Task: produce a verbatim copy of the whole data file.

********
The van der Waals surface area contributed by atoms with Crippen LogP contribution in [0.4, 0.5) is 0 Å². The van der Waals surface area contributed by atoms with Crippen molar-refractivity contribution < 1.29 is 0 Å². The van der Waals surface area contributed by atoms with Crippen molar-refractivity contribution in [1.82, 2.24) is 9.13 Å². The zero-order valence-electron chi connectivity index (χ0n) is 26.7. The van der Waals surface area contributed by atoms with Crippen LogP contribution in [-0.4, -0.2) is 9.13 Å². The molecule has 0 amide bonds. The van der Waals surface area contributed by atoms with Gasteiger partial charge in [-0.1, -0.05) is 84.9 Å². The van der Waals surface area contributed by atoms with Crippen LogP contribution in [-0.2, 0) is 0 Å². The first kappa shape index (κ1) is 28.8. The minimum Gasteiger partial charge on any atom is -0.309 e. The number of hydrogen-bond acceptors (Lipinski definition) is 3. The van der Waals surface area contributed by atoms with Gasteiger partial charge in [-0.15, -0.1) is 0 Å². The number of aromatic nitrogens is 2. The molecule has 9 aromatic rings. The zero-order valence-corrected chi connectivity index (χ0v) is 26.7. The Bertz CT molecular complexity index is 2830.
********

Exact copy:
The van der Waals surface area contributed by atoms with Crippen LogP contribution in [0.4, 0.5) is 0 Å². The van der Waals surface area contributed by atoms with Crippen molar-refractivity contribution < 1.29 is 0 Å². The van der Waals surface area contributed by atoms with Crippen molar-refractivity contribution in [1.82, 2.24) is 9.13 Å². The zero-order valence-electron chi connectivity index (χ0n) is 26.7. The van der Waals surface area contributed by atoms with Crippen LogP contribution in [-0.4, -0.2) is 9.13 Å². The molecule has 0 amide bonds. The van der Waals surface area contributed by atoms with Gasteiger partial charge in [-0.1, -0.05) is 84.9 Å². The van der Waals surface area contributed by atoms with Crippen LogP contribution in [-0.2, 0) is 0 Å². The first kappa shape index (κ1) is 28.8. The minimum Gasteiger partial charge on any atom is -0.309 e. The number of hydrogen-bond acceptors (Lipinski definition) is 3. The van der Waals surface area contributed by atoms with Gasteiger partial charge in [-0.15, -0.1) is 0 Å². The number of aromatic nitrogens is 2. The molecule has 9 aromatic rings. The zero-order valence-corrected chi connectivity index (χ0v) is 26.7. The Bertz CT molecular complexity index is 2830.